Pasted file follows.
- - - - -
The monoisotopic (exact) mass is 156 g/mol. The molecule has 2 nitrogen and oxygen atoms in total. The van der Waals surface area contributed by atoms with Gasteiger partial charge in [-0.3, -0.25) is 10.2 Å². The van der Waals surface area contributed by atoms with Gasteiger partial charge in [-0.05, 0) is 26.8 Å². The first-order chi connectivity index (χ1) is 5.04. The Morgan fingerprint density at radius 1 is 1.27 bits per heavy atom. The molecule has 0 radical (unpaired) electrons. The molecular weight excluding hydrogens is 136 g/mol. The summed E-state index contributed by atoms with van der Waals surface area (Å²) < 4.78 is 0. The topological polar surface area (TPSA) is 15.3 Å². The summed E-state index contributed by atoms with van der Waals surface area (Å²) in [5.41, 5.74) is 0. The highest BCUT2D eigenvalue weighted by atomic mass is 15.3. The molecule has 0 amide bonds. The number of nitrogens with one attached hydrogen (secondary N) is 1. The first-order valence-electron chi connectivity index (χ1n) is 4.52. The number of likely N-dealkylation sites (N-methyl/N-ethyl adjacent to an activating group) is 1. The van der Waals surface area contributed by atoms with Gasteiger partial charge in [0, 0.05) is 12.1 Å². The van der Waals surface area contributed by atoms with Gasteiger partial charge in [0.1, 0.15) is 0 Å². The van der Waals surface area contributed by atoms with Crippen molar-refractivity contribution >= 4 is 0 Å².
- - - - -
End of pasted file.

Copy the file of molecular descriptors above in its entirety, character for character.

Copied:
The monoisotopic (exact) mass is 156 g/mol. The molecule has 2 nitrogen and oxygen atoms in total. The van der Waals surface area contributed by atoms with Gasteiger partial charge in [-0.3, -0.25) is 10.2 Å². The van der Waals surface area contributed by atoms with Gasteiger partial charge in [-0.05, 0) is 26.8 Å². The first-order chi connectivity index (χ1) is 5.04. The Morgan fingerprint density at radius 1 is 1.27 bits per heavy atom. The molecule has 0 radical (unpaired) electrons. The molecular weight excluding hydrogens is 136 g/mol. The summed E-state index contributed by atoms with van der Waals surface area (Å²) < 4.78 is 0. The topological polar surface area (TPSA) is 15.3 Å². The summed E-state index contributed by atoms with van der Waals surface area (Å²) in [5.41, 5.74) is 0. The highest BCUT2D eigenvalue weighted by atomic mass is 15.3. The molecule has 0 amide bonds. The number of nitrogens with one attached hydrogen (secondary N) is 1. The first-order valence-electron chi connectivity index (χ1n) is 4.52. The number of likely N-dealkylation sites (N-methyl/N-ethyl adjacent to an activating group) is 1. The van der Waals surface area contributed by atoms with Gasteiger partial charge in [0, 0.05) is 12.1 Å². The van der Waals surface area contributed by atoms with Gasteiger partial charge in [0.1, 0.15) is 0 Å². The van der Waals surface area contributed by atoms with Crippen molar-refractivity contribution >= 4 is 0 Å².